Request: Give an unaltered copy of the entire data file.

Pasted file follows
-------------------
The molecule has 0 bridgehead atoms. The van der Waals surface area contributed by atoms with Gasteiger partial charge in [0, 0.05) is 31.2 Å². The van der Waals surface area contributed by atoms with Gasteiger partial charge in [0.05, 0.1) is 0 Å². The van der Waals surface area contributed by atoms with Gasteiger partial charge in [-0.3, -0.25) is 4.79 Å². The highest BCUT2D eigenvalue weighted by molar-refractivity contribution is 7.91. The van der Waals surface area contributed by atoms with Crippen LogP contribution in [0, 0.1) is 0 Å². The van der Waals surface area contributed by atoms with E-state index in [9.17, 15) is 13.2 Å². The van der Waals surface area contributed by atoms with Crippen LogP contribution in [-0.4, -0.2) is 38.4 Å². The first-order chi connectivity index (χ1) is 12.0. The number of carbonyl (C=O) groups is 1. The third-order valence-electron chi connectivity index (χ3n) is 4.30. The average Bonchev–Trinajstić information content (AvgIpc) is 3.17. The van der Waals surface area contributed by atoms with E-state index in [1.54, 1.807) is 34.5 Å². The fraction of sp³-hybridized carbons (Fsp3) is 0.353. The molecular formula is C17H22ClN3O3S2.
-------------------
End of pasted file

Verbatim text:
The molecule has 0 bridgehead atoms. The van der Waals surface area contributed by atoms with Gasteiger partial charge in [0, 0.05) is 31.2 Å². The van der Waals surface area contributed by atoms with Gasteiger partial charge in [0.05, 0.1) is 0 Å². The van der Waals surface area contributed by atoms with Gasteiger partial charge in [-0.3, -0.25) is 4.79 Å². The highest BCUT2D eigenvalue weighted by molar-refractivity contribution is 7.91. The van der Waals surface area contributed by atoms with Crippen LogP contribution in [0, 0.1) is 0 Å². The van der Waals surface area contributed by atoms with E-state index in [9.17, 15) is 13.2 Å². The van der Waals surface area contributed by atoms with Crippen LogP contribution in [-0.4, -0.2) is 38.4 Å². The first-order chi connectivity index (χ1) is 12.0. The number of carbonyl (C=O) groups is 1. The third-order valence-electron chi connectivity index (χ3n) is 4.30. The average Bonchev–Trinajstić information content (AvgIpc) is 3.17. The van der Waals surface area contributed by atoms with E-state index in [1.54, 1.807) is 34.5 Å². The fraction of sp³-hybridized carbons (Fsp3) is 0.353. The molecular formula is C17H22ClN3O3S2.